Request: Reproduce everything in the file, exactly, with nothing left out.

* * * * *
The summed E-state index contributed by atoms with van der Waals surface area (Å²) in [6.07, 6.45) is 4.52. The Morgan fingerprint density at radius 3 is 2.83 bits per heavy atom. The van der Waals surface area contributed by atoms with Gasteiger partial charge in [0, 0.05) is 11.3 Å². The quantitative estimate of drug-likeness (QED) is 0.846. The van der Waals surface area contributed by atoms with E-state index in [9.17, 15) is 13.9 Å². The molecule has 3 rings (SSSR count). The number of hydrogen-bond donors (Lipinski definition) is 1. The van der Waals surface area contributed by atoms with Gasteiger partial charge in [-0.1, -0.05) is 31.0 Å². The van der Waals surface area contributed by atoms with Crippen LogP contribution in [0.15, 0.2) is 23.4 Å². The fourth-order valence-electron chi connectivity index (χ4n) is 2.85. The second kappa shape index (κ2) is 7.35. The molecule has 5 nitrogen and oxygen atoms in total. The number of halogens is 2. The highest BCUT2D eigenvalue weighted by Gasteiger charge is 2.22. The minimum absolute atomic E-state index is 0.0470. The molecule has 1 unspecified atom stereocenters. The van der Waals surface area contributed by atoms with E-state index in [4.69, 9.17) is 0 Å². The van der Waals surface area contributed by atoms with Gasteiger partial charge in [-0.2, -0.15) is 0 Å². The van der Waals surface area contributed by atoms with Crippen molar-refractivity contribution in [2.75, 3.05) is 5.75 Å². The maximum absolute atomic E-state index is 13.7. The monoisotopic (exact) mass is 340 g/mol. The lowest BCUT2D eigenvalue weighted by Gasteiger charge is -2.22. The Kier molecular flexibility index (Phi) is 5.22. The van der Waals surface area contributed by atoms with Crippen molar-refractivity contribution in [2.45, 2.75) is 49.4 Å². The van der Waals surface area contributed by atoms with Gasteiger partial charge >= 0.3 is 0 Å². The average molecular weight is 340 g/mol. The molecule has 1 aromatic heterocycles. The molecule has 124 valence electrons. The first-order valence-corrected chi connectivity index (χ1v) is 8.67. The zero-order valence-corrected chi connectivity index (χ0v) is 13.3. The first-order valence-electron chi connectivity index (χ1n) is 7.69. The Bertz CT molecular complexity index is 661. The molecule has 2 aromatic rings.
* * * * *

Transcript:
The summed E-state index contributed by atoms with van der Waals surface area (Å²) in [6.07, 6.45) is 4.52. The Morgan fingerprint density at radius 3 is 2.83 bits per heavy atom. The van der Waals surface area contributed by atoms with Gasteiger partial charge in [0, 0.05) is 11.3 Å². The quantitative estimate of drug-likeness (QED) is 0.846. The van der Waals surface area contributed by atoms with E-state index in [9.17, 15) is 13.9 Å². The molecule has 3 rings (SSSR count). The number of hydrogen-bond donors (Lipinski definition) is 1. The van der Waals surface area contributed by atoms with Gasteiger partial charge in [-0.1, -0.05) is 31.0 Å². The van der Waals surface area contributed by atoms with Crippen LogP contribution in [0.15, 0.2) is 23.4 Å². The fourth-order valence-electron chi connectivity index (χ4n) is 2.85. The second kappa shape index (κ2) is 7.35. The molecule has 5 nitrogen and oxygen atoms in total. The number of halogens is 2. The highest BCUT2D eigenvalue weighted by Gasteiger charge is 2.22. The minimum absolute atomic E-state index is 0.0470. The molecule has 1 unspecified atom stereocenters. The van der Waals surface area contributed by atoms with E-state index in [4.69, 9.17) is 0 Å². The van der Waals surface area contributed by atoms with Gasteiger partial charge in [-0.2, -0.15) is 0 Å². The van der Waals surface area contributed by atoms with Crippen molar-refractivity contribution in [2.75, 3.05) is 5.75 Å². The maximum absolute atomic E-state index is 13.7. The monoisotopic (exact) mass is 340 g/mol. The lowest BCUT2D eigenvalue weighted by Gasteiger charge is -2.22. The Kier molecular flexibility index (Phi) is 5.22. The van der Waals surface area contributed by atoms with Crippen molar-refractivity contribution in [2.45, 2.75) is 49.4 Å². The van der Waals surface area contributed by atoms with Gasteiger partial charge >= 0.3 is 0 Å². The average molecular weight is 340 g/mol. The molecule has 1 aromatic heterocycles. The molecule has 124 valence electrons. The first-order valence-corrected chi connectivity index (χ1v) is 8.67. The zero-order valence-corrected chi connectivity index (χ0v) is 13.3. The first-order valence-electron chi connectivity index (χ1n) is 7.69. The Bertz CT molecular complexity index is 661. The molecule has 2 aromatic rings.